CSS Foreign Service of Pakistan


Foreign Service of Pakistan was constituted on an ad hoc basis immediately on the birth of Pakistan. The Service was first given an executive fiat in a decision of the Federal Cabinet in July, 1948. A formal resolution constituting the service was announced in October 1952. It envisaged diplomatic posts in the Ministry of Foreign Affairs and in the Diplomatic and consular missions of Pakistan abroad. The resolution provided for the posts of (a) Secretary (1), (b) Joint Secretaries (2), (c) Deputy Secretaries (8), and (d) Under Secretaries (16) Posts for Pakistan Diplomatic Missions abroad provided for Ambassadors (17), High Commissioners (5), Ministers (4), Commissioners (1), Deputy High Commissioners (2), Counselors (15), First Secretaries (10), Second Secretaries (19), Third Secretaries (31), Consul General (3), Consul (4), and Vice Consul (7).

Between 1952 and 1960, the cadre strength was constantly kept under review and was enlarged by executive orders in view of the expanding requirements. However, shortage of personnel continued to plague the service. The total strength of the officers gradually increased both at the Headquarters and the Missions. In 1972 the total strength of the officers at the Headquarters and the Missions grew to 323. At present there are 403 officers both at the Headquarters and in our Missions.

The entry into the former Foreign Service of Pakistan through examination began in 1948. The Recruitment to the Officers cadre (Foreign Service of Pakistan) is through the competitive examination conducted annually by the Federal Public Service Commission (FPSC). The Establishment Division in consultation with the Ministry of Foreign Affairs announces annually the number of vacancies of officers in the Foreign Affairs Group, which vary from year to year. Officers of the Foreign Service of Pakistan undergo common training at the Civil Services Academy, Lahore and later are given six months specialized training at the Foreign Service Academy, Islamabad. The officers also undergo language training which includes Arabic, French, German, Chinese, Spanish etc. The training facilities at the National Institute of Modern Languages are availed to train the officers. Fully funded Language scholarships offered by other countries are also availed. The Ministry thus has a rich reservoir of officers who are well versed in different languages.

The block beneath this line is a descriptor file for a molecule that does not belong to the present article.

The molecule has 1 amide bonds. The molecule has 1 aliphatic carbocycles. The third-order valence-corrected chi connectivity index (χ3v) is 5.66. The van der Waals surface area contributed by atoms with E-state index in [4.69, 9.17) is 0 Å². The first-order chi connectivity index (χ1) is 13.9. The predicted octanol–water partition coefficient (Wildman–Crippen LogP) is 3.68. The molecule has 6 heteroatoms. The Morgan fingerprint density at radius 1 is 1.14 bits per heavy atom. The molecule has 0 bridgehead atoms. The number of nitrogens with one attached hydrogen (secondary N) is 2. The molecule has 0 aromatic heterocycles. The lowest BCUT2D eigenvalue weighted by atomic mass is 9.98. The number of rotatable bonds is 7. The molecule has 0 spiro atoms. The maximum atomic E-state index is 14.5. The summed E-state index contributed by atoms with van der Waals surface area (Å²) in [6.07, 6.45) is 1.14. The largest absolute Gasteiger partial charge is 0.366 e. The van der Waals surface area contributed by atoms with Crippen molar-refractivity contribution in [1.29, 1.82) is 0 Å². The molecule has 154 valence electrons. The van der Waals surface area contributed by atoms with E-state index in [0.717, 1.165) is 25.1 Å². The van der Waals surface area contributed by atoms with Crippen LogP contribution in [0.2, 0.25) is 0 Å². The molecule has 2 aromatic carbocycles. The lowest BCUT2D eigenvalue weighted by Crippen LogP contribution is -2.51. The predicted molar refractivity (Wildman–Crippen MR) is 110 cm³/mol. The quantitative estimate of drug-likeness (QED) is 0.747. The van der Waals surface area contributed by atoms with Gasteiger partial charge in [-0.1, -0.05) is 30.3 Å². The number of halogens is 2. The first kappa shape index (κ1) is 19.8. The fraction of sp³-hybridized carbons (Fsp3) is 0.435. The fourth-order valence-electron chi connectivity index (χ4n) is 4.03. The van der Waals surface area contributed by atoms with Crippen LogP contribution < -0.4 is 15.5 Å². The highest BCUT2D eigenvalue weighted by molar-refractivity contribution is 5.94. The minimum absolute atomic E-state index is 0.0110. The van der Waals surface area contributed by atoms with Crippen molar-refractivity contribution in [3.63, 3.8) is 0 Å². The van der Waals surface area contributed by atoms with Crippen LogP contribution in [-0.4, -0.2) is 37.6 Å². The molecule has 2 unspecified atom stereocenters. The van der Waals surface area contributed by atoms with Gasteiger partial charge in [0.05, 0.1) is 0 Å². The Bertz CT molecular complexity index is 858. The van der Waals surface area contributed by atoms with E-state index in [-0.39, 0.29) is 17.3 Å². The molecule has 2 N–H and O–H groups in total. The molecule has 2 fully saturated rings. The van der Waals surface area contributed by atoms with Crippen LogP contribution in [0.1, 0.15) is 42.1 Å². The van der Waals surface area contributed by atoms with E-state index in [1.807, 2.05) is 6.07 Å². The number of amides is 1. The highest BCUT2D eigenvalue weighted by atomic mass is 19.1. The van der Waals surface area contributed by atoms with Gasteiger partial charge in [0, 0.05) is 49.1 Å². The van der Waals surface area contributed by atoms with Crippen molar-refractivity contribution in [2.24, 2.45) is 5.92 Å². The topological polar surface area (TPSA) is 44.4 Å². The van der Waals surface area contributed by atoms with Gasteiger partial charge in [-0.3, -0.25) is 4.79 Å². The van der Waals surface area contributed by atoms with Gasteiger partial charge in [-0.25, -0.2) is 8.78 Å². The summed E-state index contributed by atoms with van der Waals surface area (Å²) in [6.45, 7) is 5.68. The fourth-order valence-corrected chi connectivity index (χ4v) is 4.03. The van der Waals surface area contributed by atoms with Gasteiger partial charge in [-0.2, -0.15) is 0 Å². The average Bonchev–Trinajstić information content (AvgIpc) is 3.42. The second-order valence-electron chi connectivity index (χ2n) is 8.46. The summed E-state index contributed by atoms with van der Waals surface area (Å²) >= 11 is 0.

The Administrative Reforms introduced in 1973 provided for a unified structure of service with distinct specialized groups.

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